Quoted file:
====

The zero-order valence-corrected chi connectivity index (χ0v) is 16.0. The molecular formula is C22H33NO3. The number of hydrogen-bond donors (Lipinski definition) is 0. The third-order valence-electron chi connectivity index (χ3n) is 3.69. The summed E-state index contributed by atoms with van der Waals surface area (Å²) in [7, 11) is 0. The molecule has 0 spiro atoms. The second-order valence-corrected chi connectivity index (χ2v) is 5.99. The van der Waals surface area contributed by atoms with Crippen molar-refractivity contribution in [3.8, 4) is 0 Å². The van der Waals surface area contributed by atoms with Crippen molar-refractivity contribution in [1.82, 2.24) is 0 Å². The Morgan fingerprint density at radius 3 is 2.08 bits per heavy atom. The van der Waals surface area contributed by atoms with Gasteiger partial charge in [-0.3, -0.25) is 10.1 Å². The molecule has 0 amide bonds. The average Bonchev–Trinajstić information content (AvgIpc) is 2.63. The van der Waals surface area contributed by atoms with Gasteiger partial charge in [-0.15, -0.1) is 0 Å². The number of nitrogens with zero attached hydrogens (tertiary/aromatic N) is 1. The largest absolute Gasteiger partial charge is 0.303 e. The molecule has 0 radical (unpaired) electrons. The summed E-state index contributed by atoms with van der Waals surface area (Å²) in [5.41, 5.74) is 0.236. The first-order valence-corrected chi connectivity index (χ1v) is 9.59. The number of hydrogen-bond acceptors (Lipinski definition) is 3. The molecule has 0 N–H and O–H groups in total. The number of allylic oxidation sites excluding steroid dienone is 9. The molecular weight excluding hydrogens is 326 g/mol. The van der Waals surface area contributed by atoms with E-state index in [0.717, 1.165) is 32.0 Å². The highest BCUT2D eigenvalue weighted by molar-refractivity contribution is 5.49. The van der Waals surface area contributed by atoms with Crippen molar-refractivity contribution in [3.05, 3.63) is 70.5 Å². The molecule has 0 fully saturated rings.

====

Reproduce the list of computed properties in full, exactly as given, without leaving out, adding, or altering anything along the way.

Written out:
The zero-order valence-corrected chi connectivity index (χ0v) is 16.0. The molecular formula is C22H33NO3. The number of hydrogen-bond donors (Lipinski definition) is 0. The third-order valence-electron chi connectivity index (χ3n) is 3.69. The summed E-state index contributed by atoms with van der Waals surface area (Å²) in [7, 11) is 0. The molecule has 0 spiro atoms. The second-order valence-corrected chi connectivity index (χ2v) is 5.99. The van der Waals surface area contributed by atoms with Crippen molar-refractivity contribution in [3.8, 4) is 0 Å². The van der Waals surface area contributed by atoms with Crippen molar-refractivity contribution in [1.82, 2.24) is 0 Å². The Morgan fingerprint density at radius 3 is 2.08 bits per heavy atom. The van der Waals surface area contributed by atoms with Gasteiger partial charge in [-0.3, -0.25) is 10.1 Å². The molecule has 0 amide bonds. The average Bonchev–Trinajstić information content (AvgIpc) is 2.63. The van der Waals surface area contributed by atoms with Gasteiger partial charge in [-0.15, -0.1) is 0 Å². The number of nitrogens with zero attached hydrogens (tertiary/aromatic N) is 1. The largest absolute Gasteiger partial charge is 0.303 e. The molecule has 0 radical (unpaired) electrons. The summed E-state index contributed by atoms with van der Waals surface area (Å²) in [5.41, 5.74) is 0.236. The first-order valence-corrected chi connectivity index (χ1v) is 9.59. The number of hydrogen-bond acceptors (Lipinski definition) is 3. The molecule has 0 N–H and O–H groups in total. The number of allylic oxidation sites excluding steroid dienone is 9. The molecular weight excluding hydrogens is 326 g/mol. The van der Waals surface area contributed by atoms with E-state index in [0.717, 1.165) is 32.0 Å². The highest BCUT2D eigenvalue weighted by molar-refractivity contribution is 5.49. The van der Waals surface area contributed by atoms with Crippen molar-refractivity contribution in [3.05, 3.63) is 70.5 Å². The molecule has 0 fully saturated rings.